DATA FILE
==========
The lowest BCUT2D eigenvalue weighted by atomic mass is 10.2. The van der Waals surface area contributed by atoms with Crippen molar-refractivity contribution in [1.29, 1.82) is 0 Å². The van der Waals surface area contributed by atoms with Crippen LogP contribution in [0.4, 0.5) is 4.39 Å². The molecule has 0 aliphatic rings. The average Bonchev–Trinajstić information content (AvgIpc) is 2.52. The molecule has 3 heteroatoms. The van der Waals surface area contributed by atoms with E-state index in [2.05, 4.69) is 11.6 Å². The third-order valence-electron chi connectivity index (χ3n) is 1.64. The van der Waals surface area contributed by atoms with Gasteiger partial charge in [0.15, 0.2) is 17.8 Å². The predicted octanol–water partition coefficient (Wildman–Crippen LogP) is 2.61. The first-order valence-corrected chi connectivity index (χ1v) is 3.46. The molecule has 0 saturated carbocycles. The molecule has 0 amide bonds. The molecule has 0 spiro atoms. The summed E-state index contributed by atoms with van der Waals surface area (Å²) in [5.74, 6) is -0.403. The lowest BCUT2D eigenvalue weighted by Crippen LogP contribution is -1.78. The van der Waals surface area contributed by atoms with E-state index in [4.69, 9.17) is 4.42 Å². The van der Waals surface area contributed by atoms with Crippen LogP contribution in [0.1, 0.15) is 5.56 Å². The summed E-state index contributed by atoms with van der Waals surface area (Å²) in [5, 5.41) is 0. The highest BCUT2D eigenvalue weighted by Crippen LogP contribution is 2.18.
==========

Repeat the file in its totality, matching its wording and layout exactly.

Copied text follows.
The lowest BCUT2D eigenvalue weighted by atomic mass is 10.2. The van der Waals surface area contributed by atoms with Crippen molar-refractivity contribution in [1.29, 1.82) is 0 Å². The van der Waals surface area contributed by atoms with Crippen LogP contribution in [0.4, 0.5) is 4.39 Å². The molecule has 0 aliphatic rings. The average Bonchev–Trinajstić information content (AvgIpc) is 2.52. The molecule has 3 heteroatoms. The van der Waals surface area contributed by atoms with E-state index in [2.05, 4.69) is 11.6 Å². The third-order valence-electron chi connectivity index (χ3n) is 1.64. The van der Waals surface area contributed by atoms with Gasteiger partial charge in [0.15, 0.2) is 17.8 Å². The predicted octanol–water partition coefficient (Wildman–Crippen LogP) is 2.61. The first-order valence-corrected chi connectivity index (χ1v) is 3.46. The molecule has 0 saturated carbocycles. The molecule has 0 amide bonds. The molecule has 0 spiro atoms. The summed E-state index contributed by atoms with van der Waals surface area (Å²) in [5.74, 6) is -0.403. The lowest BCUT2D eigenvalue weighted by Crippen LogP contribution is -1.78. The van der Waals surface area contributed by atoms with E-state index in [4.69, 9.17) is 4.42 Å². The van der Waals surface area contributed by atoms with Crippen LogP contribution in [0.1, 0.15) is 5.56 Å². The summed E-state index contributed by atoms with van der Waals surface area (Å²) in [5, 5.41) is 0. The highest BCUT2D eigenvalue weighted by Crippen LogP contribution is 2.18.